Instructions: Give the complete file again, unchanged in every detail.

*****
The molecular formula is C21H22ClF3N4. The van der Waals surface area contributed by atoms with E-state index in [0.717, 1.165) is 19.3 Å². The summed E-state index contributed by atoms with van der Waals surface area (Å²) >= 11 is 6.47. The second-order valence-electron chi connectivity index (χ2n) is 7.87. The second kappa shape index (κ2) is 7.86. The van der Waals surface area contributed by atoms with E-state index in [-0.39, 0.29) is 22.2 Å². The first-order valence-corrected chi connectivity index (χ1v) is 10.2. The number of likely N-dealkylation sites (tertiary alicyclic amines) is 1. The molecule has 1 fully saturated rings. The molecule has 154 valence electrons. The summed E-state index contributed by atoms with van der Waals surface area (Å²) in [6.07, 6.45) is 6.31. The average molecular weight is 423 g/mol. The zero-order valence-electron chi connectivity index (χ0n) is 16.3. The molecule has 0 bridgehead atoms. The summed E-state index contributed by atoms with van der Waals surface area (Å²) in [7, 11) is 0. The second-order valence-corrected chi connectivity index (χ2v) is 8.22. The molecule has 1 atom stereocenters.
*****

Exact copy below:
The molecular formula is C21H22ClF3N4. The van der Waals surface area contributed by atoms with E-state index in [0.717, 1.165) is 19.3 Å². The summed E-state index contributed by atoms with van der Waals surface area (Å²) >= 11 is 6.47. The second-order valence-electron chi connectivity index (χ2n) is 7.87. The second kappa shape index (κ2) is 7.86. The van der Waals surface area contributed by atoms with E-state index in [-0.39, 0.29) is 22.2 Å². The first-order valence-corrected chi connectivity index (χ1v) is 10.2. The number of likely N-dealkylation sites (tertiary alicyclic amines) is 1. The molecule has 1 fully saturated rings. The molecule has 154 valence electrons. The summed E-state index contributed by atoms with van der Waals surface area (Å²) in [6.07, 6.45) is 6.31. The average molecular weight is 423 g/mol. The zero-order valence-electron chi connectivity index (χ0n) is 16.3. The molecule has 0 bridgehead atoms. The summed E-state index contributed by atoms with van der Waals surface area (Å²) in [7, 11) is 0. The second-order valence-corrected chi connectivity index (χ2v) is 8.22. The molecule has 1 atom stereocenters.